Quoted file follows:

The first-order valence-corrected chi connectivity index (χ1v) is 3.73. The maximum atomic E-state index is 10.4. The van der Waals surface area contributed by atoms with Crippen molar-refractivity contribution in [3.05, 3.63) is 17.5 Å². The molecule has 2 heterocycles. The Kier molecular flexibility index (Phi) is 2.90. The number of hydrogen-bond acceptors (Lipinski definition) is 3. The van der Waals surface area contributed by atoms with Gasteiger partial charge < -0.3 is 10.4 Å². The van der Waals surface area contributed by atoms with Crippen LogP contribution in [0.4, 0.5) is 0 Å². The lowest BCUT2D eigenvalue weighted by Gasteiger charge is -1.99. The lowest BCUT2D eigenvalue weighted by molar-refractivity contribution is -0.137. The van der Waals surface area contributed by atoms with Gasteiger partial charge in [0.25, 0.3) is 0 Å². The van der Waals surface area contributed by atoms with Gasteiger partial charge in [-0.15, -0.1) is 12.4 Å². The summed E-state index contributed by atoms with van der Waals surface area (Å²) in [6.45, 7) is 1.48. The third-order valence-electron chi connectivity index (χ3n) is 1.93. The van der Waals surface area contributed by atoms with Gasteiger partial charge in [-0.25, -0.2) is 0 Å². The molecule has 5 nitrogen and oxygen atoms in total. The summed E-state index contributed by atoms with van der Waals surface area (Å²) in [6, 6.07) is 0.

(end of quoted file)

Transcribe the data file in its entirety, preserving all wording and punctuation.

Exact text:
The first-order valence-corrected chi connectivity index (χ1v) is 3.73. The maximum atomic E-state index is 10.4. The van der Waals surface area contributed by atoms with Crippen molar-refractivity contribution in [3.05, 3.63) is 17.5 Å². The molecule has 2 heterocycles. The Kier molecular flexibility index (Phi) is 2.90. The number of hydrogen-bond acceptors (Lipinski definition) is 3. The van der Waals surface area contributed by atoms with Gasteiger partial charge < -0.3 is 10.4 Å². The van der Waals surface area contributed by atoms with Crippen LogP contribution in [0.4, 0.5) is 0 Å². The lowest BCUT2D eigenvalue weighted by Gasteiger charge is -1.99. The lowest BCUT2D eigenvalue weighted by molar-refractivity contribution is -0.137. The van der Waals surface area contributed by atoms with Gasteiger partial charge in [0.25, 0.3) is 0 Å². The van der Waals surface area contributed by atoms with Gasteiger partial charge in [-0.15, -0.1) is 12.4 Å². The summed E-state index contributed by atoms with van der Waals surface area (Å²) in [6.45, 7) is 1.48. The third-order valence-electron chi connectivity index (χ3n) is 1.93. The van der Waals surface area contributed by atoms with Gasteiger partial charge in [-0.25, -0.2) is 0 Å². The molecule has 5 nitrogen and oxygen atoms in total. The summed E-state index contributed by atoms with van der Waals surface area (Å²) in [6, 6.07) is 0.